Elderly Parents Housing - What to Look for in Long Term Care Options

Elderly Parents Housing - What to Look For in Long Term Care Options

It's not easy to make a decision to move an elderly parent out of his or her home, or out of yours, into a long-term care facility, but being informed and knowing the difference between options can help to relieve some of the stress in such situations.

For example, there are many different types of long-term care options for individuals, including three of the most common:

  • Nursing Home
  • Assisted Living
  • Independent Living

Evaluating Facility Basics: What to Look For

When many individuals think "long term care", or elderly care home they automatically envision a dreary, drab, linoleum-floored 'home for the aged', where old folks sit around staring at the walls or mindlessly watching television. Thankfully, those days are long gone.

Today, most long-term care facilities are technologically advanced, modern and bright. Finding the right location for your elderly parent requires a careful assessment of his or her needs, abilities and health. Each of the options listed above is designed for those with varying levels of capability and physical health.

Regardless of the type of facility you're looking for, make sure it's certified, licensed and accredited. Those living in rural areas may be limited in choices, but that doesn't mean you have to accept substandard quality or care.

Also, don't be afraid to listen to your gut instincts. Often, your first impression is the correct one – if something sends red flags off, determine what it was, and then ask questions – lots of questions. Safety, quality of care and a caring staff are the most important things to finding the right location for your elderly parents.

Independent Living Facilities

This type of facility is primarily designed for elderly individuals who can still get around, cook, clean and pretty much take care of themselves. This type of facility alleviates the necessity of yard work or taking care of a large home, or a multi-level home where it may be difficult for individuals to navigate stairs. Independent living facilities may be apartments or individual cottages.

When checking an independent living facility, look for these things:

  • Make sure there are no stairs that your parent has to climb
  • Are outside pathways and inside hallways easy to navigate with a wheelchair, walker or cane?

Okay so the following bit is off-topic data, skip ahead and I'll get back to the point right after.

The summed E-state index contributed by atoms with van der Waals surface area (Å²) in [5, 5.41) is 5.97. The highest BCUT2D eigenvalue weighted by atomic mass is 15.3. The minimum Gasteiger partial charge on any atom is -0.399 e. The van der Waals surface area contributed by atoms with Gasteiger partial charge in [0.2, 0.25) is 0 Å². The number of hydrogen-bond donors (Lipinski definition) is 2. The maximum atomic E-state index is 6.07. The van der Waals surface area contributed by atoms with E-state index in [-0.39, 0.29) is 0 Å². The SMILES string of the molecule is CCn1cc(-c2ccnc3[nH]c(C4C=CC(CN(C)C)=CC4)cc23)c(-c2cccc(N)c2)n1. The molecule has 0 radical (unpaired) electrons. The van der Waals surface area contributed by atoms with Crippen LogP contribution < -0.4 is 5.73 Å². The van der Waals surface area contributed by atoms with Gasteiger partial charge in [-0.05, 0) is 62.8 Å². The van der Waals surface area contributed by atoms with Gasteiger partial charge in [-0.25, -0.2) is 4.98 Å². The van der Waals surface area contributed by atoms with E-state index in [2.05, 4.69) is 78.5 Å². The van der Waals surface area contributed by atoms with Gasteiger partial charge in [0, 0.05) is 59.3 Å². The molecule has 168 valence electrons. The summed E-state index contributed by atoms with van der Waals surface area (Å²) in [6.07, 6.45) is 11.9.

• Is the facility well lit and secure?
  • Are 24-hour emergency services available?

Assisted Living Facilities

Known by many other names, including residential care homes or personal care homes, an assisted living facility is one designed to offer some care services for its residents. Such care homes do not include medical services or extreme help in performing daily living activities such as cooking, eating, cleaning and bathing. Many elderly residents in this type of facility need the aid of a walker, cane or wheelchair to get around, but they manage quite nicely without much help.

Long Term Care Facilities for Elderly - Kitchen

Basically, assisted living offers various services to help parents get through his or her day. This is an ideal situation for those who are still mobile, but who may need a little extra help now and then.

When looking into an assisted living facility, ask:

  • Do health care professionals monitor the facility?
  • Are aides trained and certified?
  • Will your elderly parent have a private room, or will he or she be required to share space?
  • Is 24-hour help available?
  • Are at least two meals supplied each day?
  • Ask about transportation, housekeeping, laundry and dressing services.

Nursing Home or Senior Home Care Facilities

The traditional-style "nursing home" or senior home care has undergone radical changes and improvements over the last few decades. Today, such facilities are called "long term care" facilities and provide round the clock medical and health care support for a large range of individual needs.

Long Term Care Facilities for Elderly

A long term care facility is designed for elderly parents who can no longer live on their own. Medical or physical problems require monitoring and the individual may need supervised help dressing, moving about or with other daily activities.

Here are some things to look for in a nursing care or senior home care type facility:

  • Are the floors and walls clean?
  • Do staff members interact with residents?
  • Are residents left to sit in hallways or empty rooms?
  • Observe staff members – do they appear stressed, happy, or calm?
  • Watch to see how long it takes staff members to respond to call lights.
  • What types of activities are residents engaged in? Are they meaningful or is it just 'busy-work'?
  • Look at the residents. Are they groomed? Are their clothes clean?
  • Look at the menus, and if you can purchase a meal, do so and taste the quality of the food.

Quality Assurance

Before deciding on any location for your elderly parents, check with the Better Business Bureau and the Department of Consumer Affairs to see if complaints have been lodged against the facility. Check information about nursing homes on such websites as Medicare's Nursing Home Overview or visit Compare Nursing Homes at Compare Nursing Homes 

Better yet, ask around your community or neighborhood – word of mouth could be worth its weight in gold.

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